Dirty Rich City

Hong Kong will have to pay dearly for cleaning up its dirty air

 
Published: Sunday 07 June 2015

Dirty Rich City

-- tourists in Hong Kong are usually enthralled by the view of the territory from the top of the island. But often they are dismayed and disappointed by the thick blanket of smog that envelopes the cityscape. "Is it always this hazy?" wonders Margaret Martin, an Australian teacher visiting Hong Kong's "Peak" for a view of the city's harbour and the surrounding islands. No, usually the haze is much worse.

Hong Kong suffers from the malady that has affected most Asian cities: rapid economic growth and population boom with absolute neglect of the environment. Today, Hong Kong's environment has deteriorated to abysmal lows despite the city being one of Asia's richest. "It is the only high-income place in the world that is acquiring a Third World environment," says William Barron of the Center of Urban Planning and Environmental Management at the University of Hong Kong.According to Barron, unless the authorities pay attention and take steps to improve the environment, the hilly, densely packed city of 6.8 million population will be "unlivable" in 15 years.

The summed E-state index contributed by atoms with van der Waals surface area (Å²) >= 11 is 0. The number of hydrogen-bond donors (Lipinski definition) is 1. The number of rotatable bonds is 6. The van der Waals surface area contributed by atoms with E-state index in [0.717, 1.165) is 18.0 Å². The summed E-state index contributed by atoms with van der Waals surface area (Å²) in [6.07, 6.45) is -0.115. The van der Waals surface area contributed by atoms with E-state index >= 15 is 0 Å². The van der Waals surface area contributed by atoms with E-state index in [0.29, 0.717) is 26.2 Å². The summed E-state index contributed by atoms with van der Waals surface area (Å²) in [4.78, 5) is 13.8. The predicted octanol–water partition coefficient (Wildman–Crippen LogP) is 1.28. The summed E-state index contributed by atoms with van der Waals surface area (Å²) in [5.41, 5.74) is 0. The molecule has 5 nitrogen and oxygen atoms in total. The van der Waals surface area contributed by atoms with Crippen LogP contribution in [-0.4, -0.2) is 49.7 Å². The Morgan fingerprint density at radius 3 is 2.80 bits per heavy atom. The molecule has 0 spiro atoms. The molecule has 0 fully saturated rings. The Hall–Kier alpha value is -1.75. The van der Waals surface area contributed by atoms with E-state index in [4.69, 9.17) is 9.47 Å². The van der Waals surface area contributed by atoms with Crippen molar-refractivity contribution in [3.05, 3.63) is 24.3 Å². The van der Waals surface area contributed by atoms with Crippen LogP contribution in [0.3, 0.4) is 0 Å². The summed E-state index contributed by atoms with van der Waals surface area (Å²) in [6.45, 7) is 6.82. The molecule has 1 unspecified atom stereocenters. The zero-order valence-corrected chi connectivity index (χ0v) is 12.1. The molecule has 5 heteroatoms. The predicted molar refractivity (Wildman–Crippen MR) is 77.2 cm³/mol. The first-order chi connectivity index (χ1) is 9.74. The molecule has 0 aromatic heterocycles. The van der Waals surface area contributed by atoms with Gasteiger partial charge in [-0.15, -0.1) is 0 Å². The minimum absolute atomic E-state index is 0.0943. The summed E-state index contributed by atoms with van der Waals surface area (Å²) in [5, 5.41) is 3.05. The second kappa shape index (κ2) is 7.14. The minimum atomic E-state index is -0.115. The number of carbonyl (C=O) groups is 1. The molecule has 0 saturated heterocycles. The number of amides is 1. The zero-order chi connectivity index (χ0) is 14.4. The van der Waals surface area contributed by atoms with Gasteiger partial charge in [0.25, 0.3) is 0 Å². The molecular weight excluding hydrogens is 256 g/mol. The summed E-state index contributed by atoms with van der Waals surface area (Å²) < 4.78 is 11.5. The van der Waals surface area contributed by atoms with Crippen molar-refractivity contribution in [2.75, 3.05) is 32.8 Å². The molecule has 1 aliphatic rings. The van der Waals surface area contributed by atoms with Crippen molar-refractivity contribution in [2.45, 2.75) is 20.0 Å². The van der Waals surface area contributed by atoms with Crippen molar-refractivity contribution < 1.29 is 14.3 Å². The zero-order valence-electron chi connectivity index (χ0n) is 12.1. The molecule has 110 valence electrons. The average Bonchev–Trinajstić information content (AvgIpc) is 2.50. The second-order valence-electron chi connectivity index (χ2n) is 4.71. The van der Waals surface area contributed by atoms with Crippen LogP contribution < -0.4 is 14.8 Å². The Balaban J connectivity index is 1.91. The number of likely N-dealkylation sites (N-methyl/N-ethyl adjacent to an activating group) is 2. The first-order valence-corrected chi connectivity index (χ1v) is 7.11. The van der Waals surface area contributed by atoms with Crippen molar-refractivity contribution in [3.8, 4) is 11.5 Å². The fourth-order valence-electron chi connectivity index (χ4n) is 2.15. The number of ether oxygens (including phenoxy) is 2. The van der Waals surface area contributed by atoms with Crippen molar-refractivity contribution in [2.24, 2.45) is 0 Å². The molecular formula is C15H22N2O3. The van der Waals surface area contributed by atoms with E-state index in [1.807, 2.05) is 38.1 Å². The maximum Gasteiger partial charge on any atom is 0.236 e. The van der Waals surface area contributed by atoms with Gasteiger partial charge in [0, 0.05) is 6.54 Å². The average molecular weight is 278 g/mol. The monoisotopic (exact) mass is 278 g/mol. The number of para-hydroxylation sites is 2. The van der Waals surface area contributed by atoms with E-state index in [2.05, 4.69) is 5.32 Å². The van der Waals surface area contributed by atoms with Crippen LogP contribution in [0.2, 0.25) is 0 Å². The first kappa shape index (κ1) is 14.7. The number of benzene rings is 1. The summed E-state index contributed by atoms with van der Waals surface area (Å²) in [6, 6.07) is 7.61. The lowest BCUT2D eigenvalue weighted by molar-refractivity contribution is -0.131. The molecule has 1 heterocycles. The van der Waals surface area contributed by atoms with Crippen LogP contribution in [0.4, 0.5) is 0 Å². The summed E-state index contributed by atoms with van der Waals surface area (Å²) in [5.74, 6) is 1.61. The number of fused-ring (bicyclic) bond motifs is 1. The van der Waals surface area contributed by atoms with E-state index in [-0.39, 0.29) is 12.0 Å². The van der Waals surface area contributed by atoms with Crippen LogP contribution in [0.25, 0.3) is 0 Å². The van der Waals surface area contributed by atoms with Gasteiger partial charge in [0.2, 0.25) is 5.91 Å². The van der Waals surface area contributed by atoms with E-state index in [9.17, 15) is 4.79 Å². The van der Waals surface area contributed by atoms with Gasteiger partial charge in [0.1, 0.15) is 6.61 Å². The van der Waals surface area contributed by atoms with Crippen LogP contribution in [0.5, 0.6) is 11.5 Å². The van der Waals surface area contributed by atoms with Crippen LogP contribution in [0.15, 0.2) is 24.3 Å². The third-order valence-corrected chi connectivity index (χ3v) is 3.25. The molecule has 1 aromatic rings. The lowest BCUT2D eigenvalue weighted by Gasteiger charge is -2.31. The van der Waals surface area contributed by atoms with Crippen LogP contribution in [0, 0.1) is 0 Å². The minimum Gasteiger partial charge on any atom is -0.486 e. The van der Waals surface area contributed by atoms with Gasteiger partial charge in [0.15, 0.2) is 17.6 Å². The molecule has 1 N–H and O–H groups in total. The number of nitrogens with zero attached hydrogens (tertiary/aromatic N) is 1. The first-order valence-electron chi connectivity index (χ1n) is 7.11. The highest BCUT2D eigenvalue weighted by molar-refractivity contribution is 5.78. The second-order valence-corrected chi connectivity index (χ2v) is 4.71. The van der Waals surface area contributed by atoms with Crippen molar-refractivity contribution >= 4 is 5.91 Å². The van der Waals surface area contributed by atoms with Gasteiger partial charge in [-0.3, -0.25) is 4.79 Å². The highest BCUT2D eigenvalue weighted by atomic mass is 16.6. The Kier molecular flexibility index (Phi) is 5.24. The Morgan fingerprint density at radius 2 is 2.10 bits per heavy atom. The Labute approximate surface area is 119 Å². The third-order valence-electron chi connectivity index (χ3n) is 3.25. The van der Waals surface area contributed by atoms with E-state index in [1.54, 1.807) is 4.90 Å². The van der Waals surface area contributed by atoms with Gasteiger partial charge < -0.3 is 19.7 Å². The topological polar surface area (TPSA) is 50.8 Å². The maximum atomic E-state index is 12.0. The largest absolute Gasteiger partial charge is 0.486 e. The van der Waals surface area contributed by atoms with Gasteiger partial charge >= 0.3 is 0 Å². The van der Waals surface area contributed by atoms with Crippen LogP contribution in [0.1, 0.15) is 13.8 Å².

Fortunately for Hong Kong, the days of lax laws and official complacency over the environment are over. The reason being quite simple: pollution is starting to cost Hong Kong residents a tidy sum of money every year. "It is high time we face up to the problem," says Tung Chee-haw, Hong Kong chief executive. In October, Tung had proposed a plan that included improved sewage systems, recycling waste and cleaning up the environment. The sum he quoted for the project is a whopping $3.8 billion.
A costly proposition Much of Tung's $3.8 billion plan, which is awaiting the approval of legislators, centres on extensive spending to clean up sewage systems, install waste incinerators, improve water quality and initiate recycling programmes. Notably, despite the city's affluence, almost 75 per cent of its sewage is dumped in the neighbouring waters without any prior treatment.

To tackle air pollution, Tung feels it is important to upgrade vehicular traffic. As of now, about a third of Hong Kong's vehicles operate on diesel, compared to four per cent in the us . Tung aims to replace Hong Kong's 18,000 diesel taxis, and maybe its 6,000 diesel mini-buses, with vehicles that burn cleaner liquefied petroleum gas in order to cut respirable particulate levels by 80 per cent by 2005. For the 123,000 diesel buses and trucks, he wants the city authorities to help bear the costs of equipping them with particulate traps or catalytic converters.